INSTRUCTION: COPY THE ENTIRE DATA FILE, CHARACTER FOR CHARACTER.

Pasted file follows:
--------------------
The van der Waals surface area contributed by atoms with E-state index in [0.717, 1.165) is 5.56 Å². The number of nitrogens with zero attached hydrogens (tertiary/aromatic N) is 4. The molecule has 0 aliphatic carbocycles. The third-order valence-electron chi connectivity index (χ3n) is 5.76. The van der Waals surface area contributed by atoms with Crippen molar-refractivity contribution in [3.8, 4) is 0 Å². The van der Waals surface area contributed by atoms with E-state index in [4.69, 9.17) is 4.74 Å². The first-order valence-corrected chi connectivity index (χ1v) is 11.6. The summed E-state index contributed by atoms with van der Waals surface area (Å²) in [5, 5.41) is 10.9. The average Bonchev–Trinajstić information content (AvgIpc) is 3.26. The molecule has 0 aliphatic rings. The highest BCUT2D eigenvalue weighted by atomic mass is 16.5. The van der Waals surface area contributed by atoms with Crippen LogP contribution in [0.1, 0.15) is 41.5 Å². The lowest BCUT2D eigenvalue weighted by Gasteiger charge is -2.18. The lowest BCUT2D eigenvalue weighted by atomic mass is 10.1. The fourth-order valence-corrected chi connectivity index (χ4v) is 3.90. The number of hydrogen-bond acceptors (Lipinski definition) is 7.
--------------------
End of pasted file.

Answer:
The van der Waals surface area contributed by atoms with E-state index in [0.717, 1.165) is 5.56 Å². The number of nitrogens with zero attached hydrogens (tertiary/aromatic N) is 4. The molecule has 0 aliphatic carbocycles. The third-order valence-electron chi connectivity index (χ3n) is 5.76. The van der Waals surface area contributed by atoms with Crippen molar-refractivity contribution in [3.8, 4) is 0 Å². The van der Waals surface area contributed by atoms with E-state index in [4.69, 9.17) is 4.74 Å². The first-order valence-corrected chi connectivity index (χ1v) is 11.6. The summed E-state index contributed by atoms with van der Waals surface area (Å²) in [5, 5.41) is 10.9. The average Bonchev–Trinajstić information content (AvgIpc) is 3.26. The molecule has 0 aliphatic rings. The highest BCUT2D eigenvalue weighted by atomic mass is 16.5. The van der Waals surface area contributed by atoms with Crippen LogP contribution in [0.1, 0.15) is 41.5 Å². The lowest BCUT2D eigenvalue weighted by Gasteiger charge is -2.18. The lowest BCUT2D eigenvalue weighted by atomic mass is 10.1. The fourth-order valence-corrected chi connectivity index (χ4v) is 3.90. The number of hydrogen-bond acceptors (Lipinski definition) is 7.